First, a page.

The work is still in a preliminary stage, but the Sludge Processing Faciity Buildout project at the Department of Energy’s Transuranic Waste Processing Center in Oak Ridge is expected to cost more than $100 million, a spokesman said this week.
Mike Koentop, executive officer of DOE’s Environmental Management Office in Oak Ridge, said the “early estimates” suggest that the cost for design and construction of the facility will exceed $100M.
DOE earlier this fall issued a stop-work order to Wastren Advantage Inc., which had been handling the sludge project’s planning as part of its overall management of the Transuranic Waste Processing Center. The federal agency asked WAI to focus solely on its other waste-processing work already under way and met recently with the contractor to discuss WAI’s plans for addressing some of the DOE concerns.
Meanwhile, DOE has decided to seek a separate contract to design and build the sludge-processing facility at the Oak Ridge site.
The sludge project has been described as a “major modification” to DOE’s existing Transuranic Waste Processing Center off Highway 95 west of Oak Ridge National Laboratory.
The project is intended to transfer about 2,000 cubic meters of sludge and supernate from the Melton Valley Storage Tanks to a new annex for waste characterization and solidification.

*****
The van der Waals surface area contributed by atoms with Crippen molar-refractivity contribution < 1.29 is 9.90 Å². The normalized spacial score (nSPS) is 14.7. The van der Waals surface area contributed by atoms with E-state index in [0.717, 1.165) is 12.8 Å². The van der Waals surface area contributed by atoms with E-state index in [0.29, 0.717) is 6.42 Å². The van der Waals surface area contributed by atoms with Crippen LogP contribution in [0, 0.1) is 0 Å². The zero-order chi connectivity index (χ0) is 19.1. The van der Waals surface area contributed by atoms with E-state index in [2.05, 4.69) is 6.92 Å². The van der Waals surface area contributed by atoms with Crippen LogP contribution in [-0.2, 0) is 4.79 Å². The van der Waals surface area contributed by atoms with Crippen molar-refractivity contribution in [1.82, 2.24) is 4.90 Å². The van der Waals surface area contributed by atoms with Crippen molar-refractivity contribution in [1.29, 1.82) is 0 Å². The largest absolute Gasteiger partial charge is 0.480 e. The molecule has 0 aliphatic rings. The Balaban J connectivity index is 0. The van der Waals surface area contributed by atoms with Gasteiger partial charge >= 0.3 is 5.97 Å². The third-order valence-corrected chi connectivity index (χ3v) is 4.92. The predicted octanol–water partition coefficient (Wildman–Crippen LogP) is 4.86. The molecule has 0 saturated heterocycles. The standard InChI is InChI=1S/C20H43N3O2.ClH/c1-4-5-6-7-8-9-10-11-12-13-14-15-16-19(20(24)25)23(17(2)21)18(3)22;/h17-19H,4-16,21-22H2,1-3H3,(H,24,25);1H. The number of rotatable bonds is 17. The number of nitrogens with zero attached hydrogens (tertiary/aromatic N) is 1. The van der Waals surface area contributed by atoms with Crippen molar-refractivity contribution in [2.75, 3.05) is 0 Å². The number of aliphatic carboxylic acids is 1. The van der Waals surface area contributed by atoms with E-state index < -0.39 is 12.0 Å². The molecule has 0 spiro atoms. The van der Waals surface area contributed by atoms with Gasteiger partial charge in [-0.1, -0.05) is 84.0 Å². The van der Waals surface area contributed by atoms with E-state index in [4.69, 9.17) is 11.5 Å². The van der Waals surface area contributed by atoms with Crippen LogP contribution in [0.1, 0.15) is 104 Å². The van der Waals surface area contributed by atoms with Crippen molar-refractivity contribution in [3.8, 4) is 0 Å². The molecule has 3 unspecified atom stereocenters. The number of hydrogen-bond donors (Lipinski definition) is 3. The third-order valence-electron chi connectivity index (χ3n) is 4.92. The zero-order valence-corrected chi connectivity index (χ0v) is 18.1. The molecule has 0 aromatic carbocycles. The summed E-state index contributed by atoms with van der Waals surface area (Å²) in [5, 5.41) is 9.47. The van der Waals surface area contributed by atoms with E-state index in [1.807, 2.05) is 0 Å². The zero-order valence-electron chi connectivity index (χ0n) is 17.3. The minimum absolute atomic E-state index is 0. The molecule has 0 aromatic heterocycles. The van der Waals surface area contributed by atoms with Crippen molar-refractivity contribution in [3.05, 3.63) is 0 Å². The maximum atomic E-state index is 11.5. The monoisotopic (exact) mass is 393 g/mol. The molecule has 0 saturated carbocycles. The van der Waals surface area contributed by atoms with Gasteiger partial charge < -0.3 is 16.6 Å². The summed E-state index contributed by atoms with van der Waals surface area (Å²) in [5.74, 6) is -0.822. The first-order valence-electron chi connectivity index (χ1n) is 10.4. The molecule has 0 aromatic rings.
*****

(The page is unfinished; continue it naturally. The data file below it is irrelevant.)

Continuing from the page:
“The solidified sludge will be disposed as low-level waste at the Nevada National Security Site,” the Defense Nuclear Facilities Safety Board said in correspondence with the Department of Energy regarding the project.
The defense board earlier this month said it did not see any problems big enough to stop the design of the facility from moving to the next stage, but DNFSB Chairman Peter Winokur indicated there were a number of safety-related risks that the board wanted to see addressed.
Asked why the radioactive sludges removed from the Melton Valley Tanks will qualify as low-level and be shipped to Nevada rather than TRU waste and be transported to New Mexico for disposal at the Waste Isolation Pilot Plant, Koentop said:
“After solidification, the concentration of transuranic radionuclides are expected to be less than 100 nanocuries per gram, the level that defines TRU waste,” he said.
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